6. And the kicker to all of this -- My books are priced at $3.99 across all platforms. Google decided to discount the price to $3.03. And of course when the Amazon bots found out, they lowered their price. (So I'm earning less on Amazon.) And Google only pays 58% in royalties.(Which is only 2% less than what B&N pays @ 60%, but somehow just seeing that 58% makes me FEEL like it's so much less.)

So, there you have it. I've been published there for 5 months now and have still not sold a single copy even though I have embedded metadata in my files for the Search Engine Optimization that everyone talks about.

I've heard that Draft2Digital and Smashwords, and one other aggregate are trying to get Google Play into their fold, but I haven't seen anything in stone yet. And, from what I read a few weeks ago, Google Play stopped allowing new authors to upload. I can't remember why. (Probably because no one could figure out how to do it and crashed their stupid system. No, that's not the reason.)

The talk for the last year or so has been getting into foreign markets. Three quarters of the world speaks English, and we need to be seen. So far, the only major player is Google. Amazon has a few countries, but have problems in one form or another. However, Google is Android, and it seems the people who look at this stuff seem to think that these billions of English speaking people read books on their phones. Well, obviously no one wants to read mine. And yes, I do realize that I write Regency romance, and it's a niche market, but if I can sell books in Germany, New Zealand, South Africa, and India through various other aggregates, then why can't I sell books on Google Play? They must have found my books by searching for it. What is the largest search engine in the world? Uh, that would be Google. So why haven't I sold any books through them? (And no, this isn't sour grapes, it's just utter, blinding confusion.)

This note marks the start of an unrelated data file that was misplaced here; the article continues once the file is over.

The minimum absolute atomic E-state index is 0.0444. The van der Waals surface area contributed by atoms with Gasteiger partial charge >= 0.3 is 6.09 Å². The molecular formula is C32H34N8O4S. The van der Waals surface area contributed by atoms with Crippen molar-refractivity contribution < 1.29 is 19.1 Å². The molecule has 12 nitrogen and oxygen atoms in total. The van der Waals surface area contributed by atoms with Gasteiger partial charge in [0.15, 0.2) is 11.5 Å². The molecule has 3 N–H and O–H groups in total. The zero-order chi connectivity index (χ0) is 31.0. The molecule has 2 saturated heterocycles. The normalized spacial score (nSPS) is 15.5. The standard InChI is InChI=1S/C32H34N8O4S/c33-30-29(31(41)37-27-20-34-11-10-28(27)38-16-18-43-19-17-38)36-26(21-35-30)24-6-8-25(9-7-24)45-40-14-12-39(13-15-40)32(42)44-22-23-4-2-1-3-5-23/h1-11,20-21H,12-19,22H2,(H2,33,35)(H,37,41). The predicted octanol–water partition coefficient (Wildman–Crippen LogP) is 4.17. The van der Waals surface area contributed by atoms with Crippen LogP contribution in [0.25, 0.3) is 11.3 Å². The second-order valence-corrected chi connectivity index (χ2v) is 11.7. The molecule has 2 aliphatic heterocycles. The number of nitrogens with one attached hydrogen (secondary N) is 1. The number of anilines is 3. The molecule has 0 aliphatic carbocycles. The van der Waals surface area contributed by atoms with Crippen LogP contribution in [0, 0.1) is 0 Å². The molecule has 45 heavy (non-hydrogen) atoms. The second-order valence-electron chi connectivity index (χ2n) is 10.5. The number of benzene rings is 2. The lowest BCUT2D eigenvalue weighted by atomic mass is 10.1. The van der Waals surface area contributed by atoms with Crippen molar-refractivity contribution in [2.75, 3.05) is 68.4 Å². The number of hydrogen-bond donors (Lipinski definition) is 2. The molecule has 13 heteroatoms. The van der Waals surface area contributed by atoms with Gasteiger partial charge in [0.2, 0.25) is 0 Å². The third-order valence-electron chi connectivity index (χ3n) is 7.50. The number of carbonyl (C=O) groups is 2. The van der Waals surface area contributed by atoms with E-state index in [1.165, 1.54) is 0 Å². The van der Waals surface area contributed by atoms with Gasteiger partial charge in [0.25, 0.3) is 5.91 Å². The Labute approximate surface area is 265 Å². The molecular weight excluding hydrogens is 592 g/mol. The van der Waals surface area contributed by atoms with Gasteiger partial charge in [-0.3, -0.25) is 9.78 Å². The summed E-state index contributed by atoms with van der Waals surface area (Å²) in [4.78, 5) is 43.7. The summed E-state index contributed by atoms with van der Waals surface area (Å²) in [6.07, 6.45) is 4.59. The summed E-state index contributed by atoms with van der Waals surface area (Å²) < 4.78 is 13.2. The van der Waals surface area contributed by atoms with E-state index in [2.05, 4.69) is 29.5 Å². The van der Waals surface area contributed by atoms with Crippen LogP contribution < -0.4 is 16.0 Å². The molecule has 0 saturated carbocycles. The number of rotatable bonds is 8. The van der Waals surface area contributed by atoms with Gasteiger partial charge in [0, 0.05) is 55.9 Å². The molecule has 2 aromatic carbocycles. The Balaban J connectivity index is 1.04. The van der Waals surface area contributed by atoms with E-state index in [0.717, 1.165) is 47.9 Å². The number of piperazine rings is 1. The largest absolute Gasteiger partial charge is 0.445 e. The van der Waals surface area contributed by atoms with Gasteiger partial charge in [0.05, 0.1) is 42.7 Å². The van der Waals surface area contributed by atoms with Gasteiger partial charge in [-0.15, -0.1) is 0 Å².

The whole Google Play experience was a nightmare, and the frustration wasn't worth it to get into English speaking foreign markets. Perhaps if I had sold a couple of books, but so far the till is empty. And with Amazon cutting my price because of them, I'm  not really sure if it's worth it to stay.

My advice to you -- wait until one of the other aggregates gets them in their corral and upload through them. In my opinion, Google Play isn't worth all the hype.

Anne Gallagher (c) 2015

Monday, June 15, 2015

Writing is Hard "Work"

Good Morning. I've been thinking about my five year plan. I touched on it with this post in January. The Year of the Popcorn Kittens. Writing the Regency series took a lot out of me, in more ways than I ever thought. During my last blog break between March and June my brain just shut down. I didn't want to write anymore. Seriously, I thought about giving it all up. Actually, I just wanted to sleep until I decided to get up again.